Facebook ads are a great way to acquire ‘likes’, you then need to excel at engaging with your audience (see the eConsultancy article on EdgeRank) for conversion.

    • Mark Tillison

      *Generally* speaking, Display ads aren’t great for direct action, I agree. If your objective is to gain fans and nurture them so that they become customers, your chance of success is much greater.

      Of course, if you’re giving something away for free, or have an earth-shattering, last minute, not-to-be missed-opportunity, that could work too with the right targeting, ads and landing pages.

  • American_PhD_Scientist

    The problem with social media these days is that you can never really trust who wrote the article. Just as big pharma has writers who sing their praises to the American public, I’m sure Google, now that it’s losing a piece of the pie, has writers badmouthing Facebook.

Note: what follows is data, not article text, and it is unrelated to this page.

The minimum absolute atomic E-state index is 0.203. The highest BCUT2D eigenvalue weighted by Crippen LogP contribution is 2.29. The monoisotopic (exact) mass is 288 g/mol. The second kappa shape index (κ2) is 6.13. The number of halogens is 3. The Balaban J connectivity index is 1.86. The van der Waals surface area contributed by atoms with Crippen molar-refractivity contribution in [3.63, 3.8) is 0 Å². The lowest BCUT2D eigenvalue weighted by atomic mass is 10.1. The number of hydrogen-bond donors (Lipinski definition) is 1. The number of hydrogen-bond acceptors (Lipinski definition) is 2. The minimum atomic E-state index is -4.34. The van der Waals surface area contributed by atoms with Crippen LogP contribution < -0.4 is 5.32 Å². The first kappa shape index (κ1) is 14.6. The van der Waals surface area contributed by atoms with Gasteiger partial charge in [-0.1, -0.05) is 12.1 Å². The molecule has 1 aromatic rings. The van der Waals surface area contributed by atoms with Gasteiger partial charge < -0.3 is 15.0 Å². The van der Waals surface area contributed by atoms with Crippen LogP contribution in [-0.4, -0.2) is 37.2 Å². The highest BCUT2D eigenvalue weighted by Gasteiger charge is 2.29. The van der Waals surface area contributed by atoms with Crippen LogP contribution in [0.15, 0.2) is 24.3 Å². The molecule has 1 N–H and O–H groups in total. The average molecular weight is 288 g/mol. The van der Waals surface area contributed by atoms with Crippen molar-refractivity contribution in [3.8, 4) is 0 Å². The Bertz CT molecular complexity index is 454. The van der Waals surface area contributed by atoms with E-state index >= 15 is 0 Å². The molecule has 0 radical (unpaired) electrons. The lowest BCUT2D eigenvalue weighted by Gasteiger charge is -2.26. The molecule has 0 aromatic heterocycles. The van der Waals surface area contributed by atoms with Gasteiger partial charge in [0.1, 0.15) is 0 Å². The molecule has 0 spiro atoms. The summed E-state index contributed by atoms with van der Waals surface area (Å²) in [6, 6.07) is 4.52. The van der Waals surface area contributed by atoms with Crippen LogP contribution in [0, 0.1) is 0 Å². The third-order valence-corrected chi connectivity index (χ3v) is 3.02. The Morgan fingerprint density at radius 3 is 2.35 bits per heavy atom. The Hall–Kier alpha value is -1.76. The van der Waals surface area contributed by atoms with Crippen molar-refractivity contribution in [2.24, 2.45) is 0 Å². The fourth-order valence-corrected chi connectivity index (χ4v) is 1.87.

Facebook does some questionable things, however so does Google.

  • sgualtieri

    Thank you for this, I’m loving the infographic. I think as research is proving over again the measurement tools and lack of differentiation in adverts leaves it to be more of an acquisition tool rather than a member conversion or a way to gain brand advocates. Good for likes, lacking for LOVE.

  • VBetter

    A CTR of .4% for Google? Was that reported by, oh, Google Analytics who claim no accuracy/responsibility in their reporting numbers? That seems MIGHTY generous.

  • Thatvideomagazine

    Intent is the factor that differentiates Google from Facebook.